Outpatient air leak management after lobectomy: A CMS cost analysis

Ryan K. Schmocker, David Vanness, Ryan A. MacKe, Shahab A. Akhter, James D. Maloney, Justin D. Blasberg

Research output: Contribution to journalArticle

5 Citations (Scopus)

Abstract

Background Air leaks after lobectomy are associated with increased length of stay (LOS) and protracted resource utilization. Portable drainage systems (PDS) allow for outpatient management of air leaks in patients otherwise meeting discharge criteria. We evaluated the safety and cost efficiency of a protocol for outpatient management of air leaks with a PDS. Methods We retrospectively assessed patients who underwent lobectomy for non-small-cell lung cancer at our institution between 2004 and 2014. All patients discharged with a PDS for air leak were included in the analysis. The study group was compared to an internally matched cohort of patients undergoing lobectomy for non-small-cell lung cancer managed without the need for outpatient PDS. Study end points included resource utilization, postoperative complications, and readmission. Results A total of 739 lobectomies were performed during the study period, 73 (10%) patients with air leaks were discharged with a PDS after fulfilling postoperative milestones. Shorter LOS was observed in the study group (3.88 ± 2.4 versus 5.68 ± 5.7 d, P = 0.014) without significant differences in 30-d readmission (11.7% versus 9.0%, P = 0.615). PDS-related complications occurred in 6.8% of study patients (5/73), and 2.7% (2/73) required overnight readmission. PDSs were used for 8.30 ± 4.5 outpatient days. A CMS-based cost analysis predicted an overall savings of $686.72/patient (4.9% of Medicare reimbursement for a major thoracic procedure), associated with significantly fewer hospital days and resources used. Conclusions In patients otherwise meeting discharge criteria, outpatient management of air leaks is safe and effective. This strategy is associated with improved efficiency of postoperative care and a modest reduction in hospital costs. This model may be applicable to other thoracic procedures associated with protracted LOS.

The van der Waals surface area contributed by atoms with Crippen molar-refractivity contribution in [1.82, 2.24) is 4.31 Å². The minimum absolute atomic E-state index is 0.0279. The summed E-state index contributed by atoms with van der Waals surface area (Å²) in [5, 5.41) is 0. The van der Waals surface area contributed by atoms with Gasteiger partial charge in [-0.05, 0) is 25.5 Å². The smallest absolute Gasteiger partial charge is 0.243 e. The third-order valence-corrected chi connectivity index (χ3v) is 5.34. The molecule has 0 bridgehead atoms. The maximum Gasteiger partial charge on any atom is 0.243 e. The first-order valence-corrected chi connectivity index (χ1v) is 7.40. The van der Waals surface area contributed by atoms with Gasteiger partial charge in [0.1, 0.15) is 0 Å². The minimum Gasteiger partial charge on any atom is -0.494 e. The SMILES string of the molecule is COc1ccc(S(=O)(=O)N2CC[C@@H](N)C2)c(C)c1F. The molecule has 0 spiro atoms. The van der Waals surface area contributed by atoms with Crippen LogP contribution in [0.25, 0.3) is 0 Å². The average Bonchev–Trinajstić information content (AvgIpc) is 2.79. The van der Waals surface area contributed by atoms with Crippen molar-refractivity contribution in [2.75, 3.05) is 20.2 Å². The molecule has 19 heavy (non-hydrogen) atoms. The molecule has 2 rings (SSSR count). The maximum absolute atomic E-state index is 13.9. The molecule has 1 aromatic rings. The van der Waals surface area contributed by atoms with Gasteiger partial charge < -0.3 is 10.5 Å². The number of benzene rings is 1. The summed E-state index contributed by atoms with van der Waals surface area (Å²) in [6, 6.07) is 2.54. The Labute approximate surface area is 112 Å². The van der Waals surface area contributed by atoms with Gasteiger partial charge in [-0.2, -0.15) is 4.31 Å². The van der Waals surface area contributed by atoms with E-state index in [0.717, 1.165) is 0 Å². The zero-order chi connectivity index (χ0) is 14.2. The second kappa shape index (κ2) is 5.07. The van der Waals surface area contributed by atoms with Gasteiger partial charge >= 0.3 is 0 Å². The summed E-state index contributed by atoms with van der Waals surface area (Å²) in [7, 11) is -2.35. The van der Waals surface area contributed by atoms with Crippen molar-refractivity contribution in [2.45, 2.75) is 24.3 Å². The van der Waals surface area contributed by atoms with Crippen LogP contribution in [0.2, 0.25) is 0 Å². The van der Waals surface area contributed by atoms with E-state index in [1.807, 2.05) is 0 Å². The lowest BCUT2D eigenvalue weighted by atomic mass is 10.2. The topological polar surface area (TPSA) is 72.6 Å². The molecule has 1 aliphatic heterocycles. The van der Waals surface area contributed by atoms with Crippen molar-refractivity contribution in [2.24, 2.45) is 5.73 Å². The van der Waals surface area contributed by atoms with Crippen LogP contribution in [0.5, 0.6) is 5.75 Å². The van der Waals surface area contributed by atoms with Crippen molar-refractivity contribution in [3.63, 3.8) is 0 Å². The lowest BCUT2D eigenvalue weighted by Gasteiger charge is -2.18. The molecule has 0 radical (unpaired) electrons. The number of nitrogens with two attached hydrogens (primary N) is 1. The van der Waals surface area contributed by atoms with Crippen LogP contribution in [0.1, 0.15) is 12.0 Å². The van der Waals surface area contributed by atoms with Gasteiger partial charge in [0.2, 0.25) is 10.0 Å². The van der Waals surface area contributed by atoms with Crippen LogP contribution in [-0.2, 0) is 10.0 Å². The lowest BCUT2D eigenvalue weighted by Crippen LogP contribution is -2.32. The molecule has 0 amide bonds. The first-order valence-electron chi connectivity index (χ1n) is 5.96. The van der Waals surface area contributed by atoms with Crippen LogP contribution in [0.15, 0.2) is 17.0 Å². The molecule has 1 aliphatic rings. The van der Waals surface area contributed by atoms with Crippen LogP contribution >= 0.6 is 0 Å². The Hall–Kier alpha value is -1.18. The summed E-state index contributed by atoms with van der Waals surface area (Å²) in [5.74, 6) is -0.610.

Original languageEnglish (US)
Pages (from-to)390-397
Number of pages8
JournalJournal of Surgical Research
Volume203
Issue number2
DOIs
StatePublished - Jun 15 2016

Fingerprint

Outpatients
Air
Costs and Cost Analysis
Drainage
Length of Stay
Non-Small Cell Lung Carcinoma
Thorax
Postoperative Care
Hospital Costs
Medicare
Safety

All Science Journal Classification (ASJC) codes

  • Surgery

Cite this

Schmocker, R. K., Vanness, D., MacKe, R. A., Akhter, S. A., Maloney, J. D., & Blasberg, J. D. (2016). Outpatient air leak management after lobectomy: A CMS cost analysis. Journal of Surgical Research, 203(2), 390-397. https://doi.org/10.1016/j.jss.2016.03.043
Schmocker, Ryan K. ; Vanness, David ; MacKe, Ryan A. ; Akhter, Shahab A. ; Maloney, James D. ; Blasberg, Justin D. / Outpatient air leak management after lobectomy : A CMS cost analysis. In: Journal of Surgical Research. 2016 ; Vol. 203, No. 2. pp. 390-397.
@article{1bdb5902ba5e4837ba9d9e55eef4440b,
title = "Outpatient air leak management after lobectomy: A CMS cost analysis",